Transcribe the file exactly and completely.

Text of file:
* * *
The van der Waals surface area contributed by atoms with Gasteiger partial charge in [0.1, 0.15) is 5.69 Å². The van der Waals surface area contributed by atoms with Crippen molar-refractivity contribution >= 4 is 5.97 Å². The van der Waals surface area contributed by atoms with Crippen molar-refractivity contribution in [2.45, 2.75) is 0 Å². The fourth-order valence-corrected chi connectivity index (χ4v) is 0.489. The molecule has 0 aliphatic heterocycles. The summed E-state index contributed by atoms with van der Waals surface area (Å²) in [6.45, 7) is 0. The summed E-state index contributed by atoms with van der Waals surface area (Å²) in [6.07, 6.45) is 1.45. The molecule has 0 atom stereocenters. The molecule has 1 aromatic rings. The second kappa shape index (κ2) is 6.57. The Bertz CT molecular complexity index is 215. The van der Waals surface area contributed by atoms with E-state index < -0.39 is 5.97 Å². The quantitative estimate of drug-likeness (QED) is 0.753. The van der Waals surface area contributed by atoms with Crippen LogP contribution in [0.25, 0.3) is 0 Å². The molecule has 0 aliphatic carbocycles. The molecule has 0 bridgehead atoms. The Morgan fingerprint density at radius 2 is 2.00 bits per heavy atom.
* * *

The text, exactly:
The van der Waals surface area contributed by atoms with Gasteiger partial charge in [0.1, 0.15) is 5.69 Å². The van der Waals surface area contributed by atoms with Crippen molar-refractivity contribution >= 4 is 5.97 Å². The van der Waals surface area contributed by atoms with Crippen molar-refractivity contribution in [2.45, 2.75) is 0 Å². The fourth-order valence-corrected chi connectivity index (χ4v) is 0.489. The molecule has 0 aliphatic heterocycles. The summed E-state index contributed by atoms with van der Waals surface area (Å²) in [6.45, 7) is 0. The summed E-state index contributed by atoms with van der Waals surface area (Å²) in [6.07, 6.45) is 1.45. The molecule has 0 atom stereocenters. The molecule has 1 aromatic rings. The second kappa shape index (κ2) is 6.57. The Bertz CT molecular complexity index is 215. The van der Waals surface area contributed by atoms with E-state index < -0.39 is 5.97 Å². The quantitative estimate of drug-likeness (QED) is 0.753. The van der Waals surface area contributed by atoms with Crippen LogP contribution in [0.25, 0.3) is 0 Å². The molecule has 0 aliphatic carbocycles. The molecule has 0 bridgehead atoms. The Morgan fingerprint density at radius 2 is 2.00 bits per heavy atom.